Manifesto review 2 – health and the Social Democrats

I’ve now had time to read the Social Democrat’s health policy in their manifesto. Their overall goal is to create an Irish NHS, a single tier, comprehensive health care system, largely free at the point of use. This is a sensible, clearly described goal, which would improve health care in Ireland. The British NHS is not perfect, but it is a lot better than the Irish system, and a lot cheaper too. This forms part of their strategy to reduce the costs of living in Ireland.

There are three sections, one on acute healthcare, one on mental health, and one on disability services. Health care for older people is discussed as part of a broader section on support for older people.

The acute services section is labelled ‘BUILD AN IRISH NHS’. Ironically most of the text talks about hospitals, trolley waits, ambulances, waiting lists for surgery, travel for procedures. There is a stated aim to have a community care focus in the system, but it is not clear what this would mean. The practical measures listed include supporting staff, by, for example, encouraging the recruitment of GP’s and nurses, building more primary care centres; improving access by, among others, formal resource allocation methods, wider access to free GP care, aggressive health promotion, reducing administrative costs, and aligning hospital group borders and community health office borders; improve service delivery by setting up minor injury units, improved access to diagnostics technology both for A/E and for GP’s, and getting 5 chronic disease management programs running.

They also say ‘Implementation is as important as policy in health reform’ , with which I agree strongly! To support implementation, they will set up a long-term vision for health care, with staff and patients; work across all of government; make health service data more open, and remove perverse incentives. They also suggest reducing prescription charges for GMS users, in the first section of the manifesto.

All of this is laudable, and some of it may well be achievable. The idea of settling on a clear vision for the service is appealing, although more detail about how this is to be done would be welcome. It is still too hospital focused, and I do not think they quite get the scale of the resources required to resource general practice properly. There isn’t a clear commitment to free GP care, nor to the level of resources in general practice needed for this. Reducing administrative costs sells well to the public, but would probably prevent any effective change. As I never tire of saying the health services have too many administrators, but not nearly enough managers.

Under the heading ‘EMPOWER THOSE WITH DISABILITIES’ there is a strong and positive discussion of the issues for people with disabilities. The core of their policy is to ratify the UN Convention on the Rights of Persons with Disabilities, which would be very welcome. Other policies include supporting people with disabilities in living independently, in finding and keeping work, and in staying out of poverty. They don’t discuss the individualization of payments, where the disabled person, and not the service supporting them, gets state funding, and their vision does not really cover problems like high rates of imprisonment for people with intellectual disability, but the remainder would be a welcome new focus on disability care.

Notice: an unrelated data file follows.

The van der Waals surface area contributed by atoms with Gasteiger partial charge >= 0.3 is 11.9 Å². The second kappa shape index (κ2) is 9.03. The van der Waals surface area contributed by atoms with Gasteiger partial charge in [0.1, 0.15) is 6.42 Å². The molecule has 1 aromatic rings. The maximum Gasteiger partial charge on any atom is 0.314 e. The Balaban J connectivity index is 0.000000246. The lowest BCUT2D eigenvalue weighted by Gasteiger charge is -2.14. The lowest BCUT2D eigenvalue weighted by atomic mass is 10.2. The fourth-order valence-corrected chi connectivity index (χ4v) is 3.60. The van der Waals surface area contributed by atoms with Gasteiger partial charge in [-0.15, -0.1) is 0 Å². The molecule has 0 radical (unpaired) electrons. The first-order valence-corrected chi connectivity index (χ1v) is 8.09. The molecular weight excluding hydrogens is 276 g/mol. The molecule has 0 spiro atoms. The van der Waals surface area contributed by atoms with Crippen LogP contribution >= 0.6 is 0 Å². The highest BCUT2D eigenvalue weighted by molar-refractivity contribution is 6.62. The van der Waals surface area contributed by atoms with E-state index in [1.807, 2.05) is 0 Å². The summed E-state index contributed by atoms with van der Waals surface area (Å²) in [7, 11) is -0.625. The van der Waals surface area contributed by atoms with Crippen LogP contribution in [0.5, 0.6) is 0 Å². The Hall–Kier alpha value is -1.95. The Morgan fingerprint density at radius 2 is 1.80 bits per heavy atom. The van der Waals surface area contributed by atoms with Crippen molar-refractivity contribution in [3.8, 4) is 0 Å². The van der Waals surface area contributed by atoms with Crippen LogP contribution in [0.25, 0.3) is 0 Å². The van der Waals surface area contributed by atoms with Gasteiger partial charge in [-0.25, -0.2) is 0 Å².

For older people, they suggest expanding the Fair Deal scheme to over home care packages, increasing access to medical cards for older people, and improving the benefits to carers of their PRSI contributions. Reducing prescription charge would also benefit older people significantly.

Under ‘SUPPORT MENTAL HEALTH’ they call for full implementation and resourcing of Vision for Change, the (very good) 2006 mental health strategy. They will expand services to detect difficulties in infancy, and to improve the mental health of school children. They will increase resources for suicide prevention, and support the much wider use of non-drug therapies for mental health problems. Additional ring-fenced resources will be set up for some high risk or marginalised groups, including young parents, Travellers, and asylum seekers. They will require a much greater emphasis on effective care for people with a ‘dual diagnosis’ – addiction and a specific mental health problem.

Overall, this is a reasonable policy. It’s not clear how much it would cost, which is a huge omission, but I think a process starting with developing a common vision for services, and with a focus on community care, might get us somewhere. At least implementation is discussed, which is unusual in political manifestos. There is no discussion of the need to fix the culture of HSE, nor of the need to improve accountability. There is not enough thought given to general practice, a blind spot shared with the Department of Health. Some of the proposals would not work – notably reducing health service administration, and aligning community health services to hospital group boundaries. However, all in all, this is a policy with many positive features.